Thursday, May 22, 2008

Jobs and lyrics...emotional design

I'm no psychologist, but I play one on the interwebs. Anyway, let's take a blogger favorite subject, Steve Jobs...or preferably, El Jobso. Of the many things he's famous for, it's memorizing his speeches, down to the last seemingly spontaneous slip-up & joke. That "scrolls like butter" comment? Scripted. Yeah. Believe it.

But you gotta admit, it works. Whom else scripts their words so well? Musicians for one. And from his public speeches, we know El Jobso admires musicians. Musicians memorize their lyrics to get us to feel a certain way...just as El Jobso does when he demos the next new delicious piece of gadgetry. It's probably the highest art to get someone to feel as you do when you need them to. It's like a great concert when an entire stadium all feels the same emotion on cue. It's pretty cool, isn't it? So, where is all this going and how does it relate to WebSphere? We're getting there.

Compared to Apple, Microsoft's products are less emotive...but they're damn effective. They're good enough not to get in the way (most of the time...bluescreen...doh) and ubiquitous. Compared to Apple Music, they're Muzak. The white noise of music. Hold music. You know, that stuff in the background that helps you pass the time, but isn't so amazing that it forces you stop, to listen, to *feel*. That would be distracting. But it does remove some of the monotony.

Anyway, there's obviously a place (and I would say a need) for both approaches. I love beautiful objects as much as the next person, but after awhile, the beauty fades into the background, and utility had better be underneath, supporting the facade. Given a choice, people I speak to usually value utility over form, but only slightly, and only then after the glow of newness has worn off. You don't want your tool to be so difficult to use or so ugly that your profession becomes *work*. Bleh.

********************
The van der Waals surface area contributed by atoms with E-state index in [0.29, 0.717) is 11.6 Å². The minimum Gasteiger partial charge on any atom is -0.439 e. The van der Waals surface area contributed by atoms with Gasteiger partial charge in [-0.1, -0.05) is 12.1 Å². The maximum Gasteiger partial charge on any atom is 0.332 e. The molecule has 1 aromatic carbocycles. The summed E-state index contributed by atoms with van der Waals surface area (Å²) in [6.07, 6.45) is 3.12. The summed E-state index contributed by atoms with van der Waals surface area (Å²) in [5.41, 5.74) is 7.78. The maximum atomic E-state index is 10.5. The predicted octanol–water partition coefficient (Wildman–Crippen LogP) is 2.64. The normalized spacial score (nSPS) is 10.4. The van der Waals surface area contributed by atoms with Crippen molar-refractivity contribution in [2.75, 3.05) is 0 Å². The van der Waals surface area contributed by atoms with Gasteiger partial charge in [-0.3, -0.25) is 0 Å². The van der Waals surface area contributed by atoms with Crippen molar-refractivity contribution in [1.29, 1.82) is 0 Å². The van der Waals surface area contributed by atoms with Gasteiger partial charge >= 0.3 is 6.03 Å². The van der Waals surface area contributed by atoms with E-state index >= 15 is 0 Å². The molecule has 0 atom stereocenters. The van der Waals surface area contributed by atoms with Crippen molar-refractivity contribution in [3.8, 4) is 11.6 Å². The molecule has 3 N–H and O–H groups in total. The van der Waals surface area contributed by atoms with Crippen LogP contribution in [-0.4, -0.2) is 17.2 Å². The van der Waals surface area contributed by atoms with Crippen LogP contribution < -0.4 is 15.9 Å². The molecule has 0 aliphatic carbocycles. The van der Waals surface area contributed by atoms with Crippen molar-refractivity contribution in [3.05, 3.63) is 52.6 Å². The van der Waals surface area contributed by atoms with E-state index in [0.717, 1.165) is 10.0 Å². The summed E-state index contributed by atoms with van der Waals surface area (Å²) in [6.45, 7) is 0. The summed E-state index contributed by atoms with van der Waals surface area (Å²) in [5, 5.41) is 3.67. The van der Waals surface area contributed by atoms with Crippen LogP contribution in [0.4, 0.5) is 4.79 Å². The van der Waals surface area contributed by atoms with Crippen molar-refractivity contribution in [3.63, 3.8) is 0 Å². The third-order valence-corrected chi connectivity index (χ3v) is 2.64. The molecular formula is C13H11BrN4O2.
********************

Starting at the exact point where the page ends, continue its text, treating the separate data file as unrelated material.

Frankly speaking, the WebSphere products I've worked on and with emphasize utility a bit too strongly over form. That is, they haven't been strong (but we're working on it) on design focus. We first set out to make efficient, scalable systems that run the back offices of your world reliably. Our model is mainframe reliability. You know, the every credit card transaction, every ATM withdrawal kinda stuff. But not the prettiest GUIs. Some Google software fits into this, none too pretty, but all effective.

I suppose all software designers strive for that ultimate goal: perfect form, perfect function, perfectly intuitive, consistency top to bottom, inside and out. Based on the behavior of something you already know how to do, the next feature functions with the same general behavior. Looks, proportion, cut, color, fit, finish, function...all there. Applied well, your product develops a personality of a good, reliable, effective beautiful tool. A killer app. Much like a great sports car (maybe that's why we have so many comparisons between software and cars? but that's a topic for a different post...).

Anyway, those are my ramblings. Until next time, let us know your thoughts in the comments.